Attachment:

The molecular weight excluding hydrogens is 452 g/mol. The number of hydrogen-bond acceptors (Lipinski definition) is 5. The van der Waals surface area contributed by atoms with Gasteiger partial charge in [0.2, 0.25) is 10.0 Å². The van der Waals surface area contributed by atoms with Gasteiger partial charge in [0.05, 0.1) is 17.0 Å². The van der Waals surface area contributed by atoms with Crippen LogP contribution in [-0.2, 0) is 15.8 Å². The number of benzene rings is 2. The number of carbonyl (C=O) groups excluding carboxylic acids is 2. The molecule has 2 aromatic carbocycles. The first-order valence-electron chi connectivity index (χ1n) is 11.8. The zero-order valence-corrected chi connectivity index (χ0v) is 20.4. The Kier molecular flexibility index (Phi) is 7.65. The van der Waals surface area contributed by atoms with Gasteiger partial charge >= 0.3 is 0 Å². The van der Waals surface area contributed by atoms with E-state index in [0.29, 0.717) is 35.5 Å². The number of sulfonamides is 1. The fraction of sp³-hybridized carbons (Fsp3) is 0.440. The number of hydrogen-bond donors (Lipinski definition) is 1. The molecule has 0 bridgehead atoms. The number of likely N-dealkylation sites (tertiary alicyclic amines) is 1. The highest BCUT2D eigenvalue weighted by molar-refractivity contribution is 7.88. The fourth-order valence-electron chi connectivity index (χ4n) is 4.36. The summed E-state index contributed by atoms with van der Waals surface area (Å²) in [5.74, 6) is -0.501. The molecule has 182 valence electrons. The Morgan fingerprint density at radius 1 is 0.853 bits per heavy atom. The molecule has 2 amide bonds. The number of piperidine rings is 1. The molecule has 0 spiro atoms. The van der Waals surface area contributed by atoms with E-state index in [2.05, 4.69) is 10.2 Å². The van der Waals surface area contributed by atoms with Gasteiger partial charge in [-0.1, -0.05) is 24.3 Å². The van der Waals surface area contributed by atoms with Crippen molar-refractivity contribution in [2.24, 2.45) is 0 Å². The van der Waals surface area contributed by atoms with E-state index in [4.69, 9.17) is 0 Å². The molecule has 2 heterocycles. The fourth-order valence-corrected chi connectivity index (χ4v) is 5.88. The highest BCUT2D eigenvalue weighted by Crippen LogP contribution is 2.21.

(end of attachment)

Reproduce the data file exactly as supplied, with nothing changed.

The molecular weight excluding hydrogens is 452 g/mol. The number of hydrogen-bond acceptors (Lipinski definition) is 5. The van der Waals surface area contributed by atoms with Gasteiger partial charge in [0.2, 0.25) is 10.0 Å². The van der Waals surface area contributed by atoms with Gasteiger partial charge in [0.05, 0.1) is 17.0 Å². The van der Waals surface area contributed by atoms with Crippen LogP contribution in [-0.2, 0) is 15.8 Å². The number of benzene rings is 2. The number of carbonyl (C=O) groups excluding carboxylic acids is 2. The molecule has 2 aromatic carbocycles. The first-order valence-electron chi connectivity index (χ1n) is 11.8. The zero-order valence-corrected chi connectivity index (χ0v) is 20.4. The Kier molecular flexibility index (Phi) is 7.65. The van der Waals surface area contributed by atoms with Gasteiger partial charge >= 0.3 is 0 Å². The van der Waals surface area contributed by atoms with E-state index in [0.29, 0.717) is 35.5 Å². The number of sulfonamides is 1. The fraction of sp³-hybridized carbons (Fsp3) is 0.440. The number of hydrogen-bond donors (Lipinski definition) is 1. The molecule has 0 bridgehead atoms. The number of likely N-dealkylation sites (tertiary alicyclic amines) is 1. The highest BCUT2D eigenvalue weighted by molar-refractivity contribution is 7.88. The fourth-order valence-electron chi connectivity index (χ4n) is 4.36. The summed E-state index contributed by atoms with van der Waals surface area (Å²) in [5.74, 6) is -0.501. The molecule has 182 valence electrons. The Morgan fingerprint density at radius 1 is 0.853 bits per heavy atom. The molecule has 2 amide bonds. The number of piperidine rings is 1. The molecule has 0 spiro atoms. The van der Waals surface area contributed by atoms with E-state index in [2.05, 4.69) is 10.2 Å². The van der Waals surface area contributed by atoms with Gasteiger partial charge in [-0.1, -0.05) is 24.3 Å². The van der Waals surface area contributed by atoms with Crippen molar-refractivity contribution in [2.24, 2.45) is 0 Å². The van der Waals surface area contributed by atoms with E-state index in [4.69, 9.17) is 0 Å². The molecule has 2 heterocycles. The fourth-order valence-corrected chi connectivity index (χ4v) is 5.88. The highest BCUT2D eigenvalue weighted by Crippen LogP contribution is 2.21.